A Matter of Love and Death by Carmen Radtke

I read this the other week: and it’s a murder mystery with a telephone exchange! Frances overhears a threatening message while she’s on shift at the exchange and thinks it might be linked to a robbery where a man died that she sees in the paper a few days later. Along with her family’s new lodger Phil and nightclub owner Jack, they decide to investigate. This is the first in a series that has gone through several covers and a change in author name and is trying to do quite a lot, but it was in Kindle Unlimited and wasn’t a total bust!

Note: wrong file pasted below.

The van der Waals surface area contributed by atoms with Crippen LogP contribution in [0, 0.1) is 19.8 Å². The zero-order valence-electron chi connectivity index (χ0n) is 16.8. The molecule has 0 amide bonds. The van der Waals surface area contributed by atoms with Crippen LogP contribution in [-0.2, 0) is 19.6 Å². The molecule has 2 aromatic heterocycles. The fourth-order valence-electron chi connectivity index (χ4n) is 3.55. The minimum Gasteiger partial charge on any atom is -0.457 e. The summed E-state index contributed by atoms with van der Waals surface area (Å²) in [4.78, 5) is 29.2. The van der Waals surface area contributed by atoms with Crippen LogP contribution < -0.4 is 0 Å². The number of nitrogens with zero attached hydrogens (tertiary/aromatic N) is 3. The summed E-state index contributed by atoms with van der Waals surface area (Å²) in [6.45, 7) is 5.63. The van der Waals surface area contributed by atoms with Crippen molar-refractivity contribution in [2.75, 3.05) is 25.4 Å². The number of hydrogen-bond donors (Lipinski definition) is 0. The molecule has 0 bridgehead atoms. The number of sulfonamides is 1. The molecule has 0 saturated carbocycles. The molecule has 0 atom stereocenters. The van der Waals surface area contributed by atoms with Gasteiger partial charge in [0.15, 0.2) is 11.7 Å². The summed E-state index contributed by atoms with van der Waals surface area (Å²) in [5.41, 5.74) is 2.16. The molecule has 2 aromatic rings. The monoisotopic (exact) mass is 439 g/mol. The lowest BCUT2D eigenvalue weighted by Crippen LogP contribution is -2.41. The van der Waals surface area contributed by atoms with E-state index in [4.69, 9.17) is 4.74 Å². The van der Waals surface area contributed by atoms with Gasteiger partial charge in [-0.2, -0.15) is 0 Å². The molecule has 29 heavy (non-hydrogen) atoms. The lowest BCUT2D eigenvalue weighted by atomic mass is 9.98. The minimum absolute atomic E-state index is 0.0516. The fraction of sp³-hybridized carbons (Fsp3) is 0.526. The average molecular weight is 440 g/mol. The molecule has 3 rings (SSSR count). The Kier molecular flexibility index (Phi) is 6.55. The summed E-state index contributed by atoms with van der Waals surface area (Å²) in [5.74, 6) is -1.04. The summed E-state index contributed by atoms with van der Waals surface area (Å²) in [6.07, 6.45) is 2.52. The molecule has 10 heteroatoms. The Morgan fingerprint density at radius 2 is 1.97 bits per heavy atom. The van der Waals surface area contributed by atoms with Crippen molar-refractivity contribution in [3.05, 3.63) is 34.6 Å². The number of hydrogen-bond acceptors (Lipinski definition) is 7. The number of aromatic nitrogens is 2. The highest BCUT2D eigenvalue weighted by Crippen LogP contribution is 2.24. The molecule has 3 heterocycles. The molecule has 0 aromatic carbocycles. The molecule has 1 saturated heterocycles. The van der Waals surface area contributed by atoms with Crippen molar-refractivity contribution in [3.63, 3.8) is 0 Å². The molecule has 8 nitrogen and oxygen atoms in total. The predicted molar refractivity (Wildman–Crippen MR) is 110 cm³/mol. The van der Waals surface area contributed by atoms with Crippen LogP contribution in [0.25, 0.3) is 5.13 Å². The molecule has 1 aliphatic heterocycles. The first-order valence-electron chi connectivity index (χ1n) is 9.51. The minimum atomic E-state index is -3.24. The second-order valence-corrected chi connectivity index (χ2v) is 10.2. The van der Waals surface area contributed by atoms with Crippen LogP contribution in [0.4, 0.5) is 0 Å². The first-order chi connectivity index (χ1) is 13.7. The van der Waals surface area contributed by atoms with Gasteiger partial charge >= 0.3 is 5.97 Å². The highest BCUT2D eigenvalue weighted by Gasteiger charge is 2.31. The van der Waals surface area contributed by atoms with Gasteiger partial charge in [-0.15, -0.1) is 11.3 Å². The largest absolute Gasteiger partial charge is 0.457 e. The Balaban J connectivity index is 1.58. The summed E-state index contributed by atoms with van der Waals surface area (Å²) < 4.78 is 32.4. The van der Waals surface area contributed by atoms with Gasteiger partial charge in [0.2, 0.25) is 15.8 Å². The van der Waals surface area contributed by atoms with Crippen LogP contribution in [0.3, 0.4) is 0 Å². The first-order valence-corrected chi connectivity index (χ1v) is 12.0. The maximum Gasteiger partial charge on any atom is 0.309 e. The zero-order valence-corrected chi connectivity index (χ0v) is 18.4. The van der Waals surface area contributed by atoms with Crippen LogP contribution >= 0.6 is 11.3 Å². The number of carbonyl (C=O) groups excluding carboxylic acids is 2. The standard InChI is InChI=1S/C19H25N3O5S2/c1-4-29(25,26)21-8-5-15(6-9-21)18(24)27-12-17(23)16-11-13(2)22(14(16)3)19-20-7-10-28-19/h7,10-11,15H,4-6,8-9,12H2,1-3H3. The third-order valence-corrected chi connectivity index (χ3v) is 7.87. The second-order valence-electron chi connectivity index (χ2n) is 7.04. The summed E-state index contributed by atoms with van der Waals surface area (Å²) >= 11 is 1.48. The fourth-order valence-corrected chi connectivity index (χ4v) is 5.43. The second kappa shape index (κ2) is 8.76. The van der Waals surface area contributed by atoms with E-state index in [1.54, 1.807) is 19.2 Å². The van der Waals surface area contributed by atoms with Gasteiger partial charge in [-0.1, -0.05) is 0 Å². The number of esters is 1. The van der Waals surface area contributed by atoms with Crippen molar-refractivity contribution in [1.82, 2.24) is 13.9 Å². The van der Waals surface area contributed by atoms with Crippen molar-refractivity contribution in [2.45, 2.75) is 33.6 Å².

I’m fairly sure I read a contemporary murder mystery set in the outback not that long ago, but I can’t for the life of me remember what it was called or who wrote it, so I can’t look up what I thought of it on Goodreads! And I called this Antipodean mysteries – so I ought to mention a New Zealand-set book or two – so here’s a reminder that Ngaio Marsh set some of the Inspector Alleyn series in her home country. Vintage Murder sees Roderick investigating a murder at a cast party after the first night of a play. He is somewhat taken with the leading lady – which always makes me smile because this is the trip to that he’s on ship home from when he meets Agatha Troy in the next book in the series (Artists in Crime). Marsh sends Alleyn back to New Zealand during the Second World War and that’s where we get Colour Scheme – victim lured into boiling mud (yuck), complete with espionage and counter espionage – and Dyed in the Wool – a country house-style murder mystery but set on a farm and where the victim turns up packed in a bale of wool (also yuck). And even later in the series there is Photo Finish, with an opera diva who is taken to an island by her boyfriend to escape the paparazzi, where she plans a performance of a piece written specially for her by her younger lover and who is then murdered. And an honourable mention should go to A Surfeit of Lampreys, which starts off in New Zealand before the action moves to London and the murder happens, and Opening Night (also known as Night at the Vulcan) where the leading lady is newly arrived from New Zealand.